Tuesday, March 1, 2011

Numerators of the Lost Ark

Dear Friends,

Your name is Carmencita Calderón. It is 1930, and you are the dance partner of Cachafáz, the most notorious tango dancer in Buenos Aires. His pock-marked face and slick choreography are legendary, but you do not love him. No, your heart belongs to a man they call El Vasco, another professional tango dancer who left Argentina ten years ago to seek his fortunes in the smoky nightclubs of Paris.

After sending you not so much as a letter for years, your lover returns unexpectedly and sweeps you up in a particularly fiery tango. But Cachafáz is a jealous man. He challenges El Vasco to a high stakes dance-off, to the death. You know this is a battle your love cannot win. You must beg him to flee, flee the country this very night and never return!

This, dear friends, is the story of “El Vasco,” the Hard Taco song for March that will break your heart into mil piezas de dolor, a thousand aching splinters.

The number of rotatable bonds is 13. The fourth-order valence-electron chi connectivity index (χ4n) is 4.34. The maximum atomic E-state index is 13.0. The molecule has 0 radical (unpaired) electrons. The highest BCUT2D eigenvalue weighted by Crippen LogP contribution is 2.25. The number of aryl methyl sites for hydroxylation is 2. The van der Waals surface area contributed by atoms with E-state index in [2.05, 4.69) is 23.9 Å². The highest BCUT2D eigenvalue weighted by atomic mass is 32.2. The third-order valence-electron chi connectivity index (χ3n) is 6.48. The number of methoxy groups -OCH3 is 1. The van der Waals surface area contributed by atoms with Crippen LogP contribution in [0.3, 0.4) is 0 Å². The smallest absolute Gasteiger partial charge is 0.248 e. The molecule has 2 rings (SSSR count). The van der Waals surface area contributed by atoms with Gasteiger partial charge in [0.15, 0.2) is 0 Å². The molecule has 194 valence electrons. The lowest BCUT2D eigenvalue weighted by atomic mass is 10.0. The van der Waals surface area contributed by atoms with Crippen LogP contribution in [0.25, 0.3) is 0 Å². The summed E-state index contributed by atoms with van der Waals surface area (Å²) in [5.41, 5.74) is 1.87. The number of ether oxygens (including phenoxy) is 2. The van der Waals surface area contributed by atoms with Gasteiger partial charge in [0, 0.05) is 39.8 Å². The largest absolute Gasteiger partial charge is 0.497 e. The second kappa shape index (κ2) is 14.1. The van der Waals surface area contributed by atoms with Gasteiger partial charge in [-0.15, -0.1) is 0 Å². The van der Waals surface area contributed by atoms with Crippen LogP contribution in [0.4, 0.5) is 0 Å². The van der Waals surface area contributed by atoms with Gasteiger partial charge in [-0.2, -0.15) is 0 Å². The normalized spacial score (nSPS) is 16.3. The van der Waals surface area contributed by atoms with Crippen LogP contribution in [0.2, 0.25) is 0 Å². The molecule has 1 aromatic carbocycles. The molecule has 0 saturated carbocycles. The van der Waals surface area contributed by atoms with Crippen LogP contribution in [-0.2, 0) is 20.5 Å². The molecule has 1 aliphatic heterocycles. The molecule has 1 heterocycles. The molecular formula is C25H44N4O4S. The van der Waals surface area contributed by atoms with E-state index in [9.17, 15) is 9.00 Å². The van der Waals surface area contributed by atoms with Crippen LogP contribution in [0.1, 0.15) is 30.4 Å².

Numerators of the Lost Ark
The so-called Golden Ratio, (a+b)/a = a/b, has been used as far back as Euclid to make the world’s most beautifully proportioned rectangles. In his seminal textbook Elements (~300 B.C.), Euclid describes an incident in which King Ptolemy spends a whole Saturday working on a new rectangle and neglects to use the Golden Ratio to choose its proportions. Ptolemy invites Euclid to brunch at the palace to show off the rectangle, and all Euclid can do is smile politely and comment about what a nice personality it has. And you know what’s also nice, Your Highness? (a+b)/a = a/b.